The other theory has a much darker tone. Because of the unusual swelling currents around this island, locals say it's where the bodies of shipwrecked sailors would wash up after a storm. Even though there have been no bodies found there in the modern age, unusual things do wash up there such a sand dollars, sea stars, and exotic fish. It's a great place to beachcomb. 

Kitty Hawk

This is one is a little less straightforward than the others. It's believed to originate from the Native American word "Killy Honk". This word refers to the perfect time to hunt geese. Geese were a staple of Native American, colonial, and early American diets.  

Duck

Yes, this town IS named after the animal we know today. But do you know why? In the 1920's, duck hunting was all the rage. People flocked to hunting clubs such as the Powder Keg Club or the Whalehead Club specifically to hunt ducks. These clubs not only provided the lodging, but also owned vast expanses of land so their patrons could hunt ducks in private. Back then, the skies were known to turn black from thousands of ducks in the area. It was a Duck hunter's delight.

Eventually, Duck hunting fell out of favor. The surrounding land was sold to private developers. The Whalehead Club was turned into a museum focusing on the 1920's, and the Power Keg club was turned into Duck's Cottage (coffee and books.) Though no one hunts ducks in Duck today, the name stuck as a nod to the past.

Corolla 

Though it's common to think of the Toyota car when you here this name, this town wasn't named after the car at all.  Ka-Rah-La, as is it pronounced was known early in its history as part of a number of small towns and villages collectively called the “Currituck Banks”.   Currituck is located on the mainland and is  derived from a Native American word for “land of the geese”.  When the residents decided to become a 'real town' all their own, they submitted ideas to the local post office. The winning idea was to name itself after a cluster of flower petals located on the same flower, also known as a 'corolla' of petals.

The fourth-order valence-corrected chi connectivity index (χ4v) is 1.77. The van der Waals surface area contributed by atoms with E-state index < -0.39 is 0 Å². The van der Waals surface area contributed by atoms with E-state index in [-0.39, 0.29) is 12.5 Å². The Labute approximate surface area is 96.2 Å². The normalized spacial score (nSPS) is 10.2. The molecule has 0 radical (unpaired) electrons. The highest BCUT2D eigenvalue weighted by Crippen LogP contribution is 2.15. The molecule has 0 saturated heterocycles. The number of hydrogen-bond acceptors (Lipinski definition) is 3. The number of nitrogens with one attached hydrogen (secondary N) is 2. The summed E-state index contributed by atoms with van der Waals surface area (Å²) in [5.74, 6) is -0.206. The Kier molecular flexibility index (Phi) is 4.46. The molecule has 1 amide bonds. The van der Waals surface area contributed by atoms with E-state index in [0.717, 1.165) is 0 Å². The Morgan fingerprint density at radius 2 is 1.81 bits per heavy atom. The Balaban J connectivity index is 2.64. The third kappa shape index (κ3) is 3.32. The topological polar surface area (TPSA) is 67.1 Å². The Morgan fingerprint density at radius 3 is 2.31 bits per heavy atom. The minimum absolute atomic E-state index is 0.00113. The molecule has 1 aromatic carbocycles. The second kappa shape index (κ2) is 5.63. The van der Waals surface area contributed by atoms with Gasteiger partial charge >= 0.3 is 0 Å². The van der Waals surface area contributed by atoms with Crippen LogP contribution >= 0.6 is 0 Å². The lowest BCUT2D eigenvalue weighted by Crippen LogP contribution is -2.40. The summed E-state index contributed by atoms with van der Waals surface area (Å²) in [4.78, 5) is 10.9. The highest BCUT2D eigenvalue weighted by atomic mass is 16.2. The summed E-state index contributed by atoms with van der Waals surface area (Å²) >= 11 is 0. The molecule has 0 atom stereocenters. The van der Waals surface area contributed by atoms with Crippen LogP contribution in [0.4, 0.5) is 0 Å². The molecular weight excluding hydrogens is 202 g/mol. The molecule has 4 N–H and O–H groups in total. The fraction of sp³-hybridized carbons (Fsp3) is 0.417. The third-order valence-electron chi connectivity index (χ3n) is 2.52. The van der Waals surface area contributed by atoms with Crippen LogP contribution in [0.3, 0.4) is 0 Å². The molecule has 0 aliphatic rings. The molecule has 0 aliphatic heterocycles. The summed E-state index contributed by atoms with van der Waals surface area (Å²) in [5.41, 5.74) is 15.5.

Wanchese

Wanchese is a fishing village near Manteo. If you veered left when you reached the light instead of going right to Manteo, you'd be in Wanchese. The real Wanchese was a native American Chief. At first, he, like Manteo, welcomed the colonists. He was even presented to the Queen.

Then, after an attack that resulted in the death of his son, he decided the colonists were enemies. Still, we honor him today and the good will he showed us in the beginning.

Manteo

Manteo the town is our county seat. Manteo the person was a Native American Chief. When the colonists first arrived, he welcomed them. His assistance was invaluable to the colonists' survival on Roanoke Island. He even made the trip to England and was presented to the Queen. 

Manteo continued to be a friend to the colonists long after they and Wanchese had a falling out. Some people speculate that when governor White's ships didn't return in time, the colonists went to live with Manteo's tribe. That is one theory on how the Lost Colony disappeared. 

Oregon Inlet

Many people think was named after the state or the trail. However, Oregon didn't become a state until 13 years after the inlet was named. So where did the name come from? In 1846, a fierce hurricane trapped a ship called 'The Oregon' in that area. There was no inlet there yet, and no bridge. However, there was a treacherous sandbar, and shallow channels that would rip a boat to pieces.